Because September is the month in which Houston’s weather finally shows signs of a cooling trend, it is the perfect month to start increasing the intensity of running workouts. During August, some CRC Milestone training plans introduced “strides,” which are short (80-150 meter) bursts of sprinting at the end of the run. The primary aim of strides is to improve your running mechanics, but not your conditioning. In September, many of the Milestone training plans add something called “fartleks.”
The word “fartlek” translates into “speed play” in Swedish; a Swedish coach, Gosta Holmer, is sometimes referred to as the father of the fartlek. (Stop giggling!) Often fartleks are described as unstructured workouts, such as sprinting to each stop sign or streetlight. However, runners who are doing fartleks for the first time may seek more guidance. This post provides an overview and six fartlek workouts for you to sample.
Fartlek workouts involve iterations of periods of increased pace followed by periods of recovery. For example, a fartlek workout that I often do – sometimes in the middle of a long-run when I’m not feeling inspired – is to alternate between a fixed number of ‘hard’ strides and ‘easy’ strides. I’ll alternate between running 20 strides of increased effort, followed by 20 strides of relaxed effort, and I’ll continue this pattern for a couple miles.
When I say “increased pace” or “hard strides,” I do not mean an all-out sprint. Rather, increase your pace to the fastest that you could maintain for 1-mile to 5K. You should not be gasping for air at the end of the speed interval, and you should be able to jog (not walk) the recovery interval. How long you run at increased pace can be defined by distance, by time, or by the number of steps. I will focus on duration rather than distance, so that you can complete the workout without needing a to use GPS watch or to run on a track. Note that if you’re running at the ‘ideal’ cadence of 180 steps per minute, then 90 strides will take approximately 1 minute.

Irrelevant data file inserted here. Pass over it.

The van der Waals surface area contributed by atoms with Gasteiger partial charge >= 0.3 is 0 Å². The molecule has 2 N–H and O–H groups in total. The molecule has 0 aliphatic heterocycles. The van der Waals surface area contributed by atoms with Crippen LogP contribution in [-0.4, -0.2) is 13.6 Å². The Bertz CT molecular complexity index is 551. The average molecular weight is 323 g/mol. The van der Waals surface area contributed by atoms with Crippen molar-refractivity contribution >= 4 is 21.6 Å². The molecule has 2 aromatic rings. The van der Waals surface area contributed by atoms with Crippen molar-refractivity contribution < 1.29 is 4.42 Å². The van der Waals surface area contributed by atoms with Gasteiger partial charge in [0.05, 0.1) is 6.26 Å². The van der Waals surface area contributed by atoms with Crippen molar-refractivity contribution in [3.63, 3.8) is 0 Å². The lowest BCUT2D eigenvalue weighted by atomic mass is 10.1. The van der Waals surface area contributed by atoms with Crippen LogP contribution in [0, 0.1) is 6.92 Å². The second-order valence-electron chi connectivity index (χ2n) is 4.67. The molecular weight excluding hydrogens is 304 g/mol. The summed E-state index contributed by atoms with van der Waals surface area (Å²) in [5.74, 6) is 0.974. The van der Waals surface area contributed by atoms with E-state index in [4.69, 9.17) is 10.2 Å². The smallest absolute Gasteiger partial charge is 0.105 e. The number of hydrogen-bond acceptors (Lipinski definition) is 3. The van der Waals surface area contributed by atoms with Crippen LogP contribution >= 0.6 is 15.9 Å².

Here are six fartlek workouts:
- Short Fartlek Session with Even-time Recovery. Run 1 minute followed by 1 minute rest (jog); this is one set. Perform between 10 and 15 sets at mile or 5K race pace.
- Short Fartlek Session with Half-time Recovery. Run 2 minutes followed by a 1 minute rest, then run 1 minute followed by a 30 second rest, then finally run with 30 seconds; this is one “2-1-:30 set.” Each 2-1-:30 set takes five minutes (including rest); perform between two and five sets at 5K race pace with two minutes of rest between sets.
- Medium Fartlek Session with Half-Time Recovery. Run 4 minutes followed by a 2 minute rest, then run 2 minutes followed by a 1 minute rest, then run 1 minute followed by a 30 second rest, and finally run 30 seconds; this is one “4-2-1-:30 set.” Each 4-2-1-:30 set takes eleven minutes (including rest); perform two or three sets with three minutes of rest between sets.
- Long Fartlek Session with Half-time Recovery. Run 5 minutes followed by a 2:30 rest, then run 4 minutes followed by a 2 minute rest, then run 3 minutes followed by a 1:30 rest, then run 2 minutes followed by a 1 minute rest, and finally run 1 minute; this is one “5-4-3-2-1 set.” Each 5-4-3-2-1 set takes 22 minutes (including rest); perform one or two sets at 10K race pace with four minutes rest between sets.
- Pyramid. Run 1 minute followed by a 1 minute rest, then run 2 minutes followed by a 2 minute rest, then run 3 minutes followed by a 2 minute rest, then run 2 minutes followed by a 1 minute rest, and end by running for 1 minute; this is one “1-2-3-2-1 set.” Perform between two and four sets at 5K race pace; each 1-2-3-2-1 set takes 15 minutes (including rest); rest three minutes between sets.
- The Jack Daniels Fartlek (named for the coach, not the distillery). Rather than determining when to run and when to jog by the clock, count your strides. Run 10 strides hard, followed by 10 strides easy; run 20 strides hard followed by 20 strides easy; keep adding 10 hard and 10 easy strides (30-30, 40-40, etc.) all the way up to 100 hard followed by 100 easy; then work your way back down from 100-100 to 10-10.
For any fartlek workout, begin with a warmup of ten- to fifteen- minutes, and end with a cooldown of ten- to fifteen- minutes.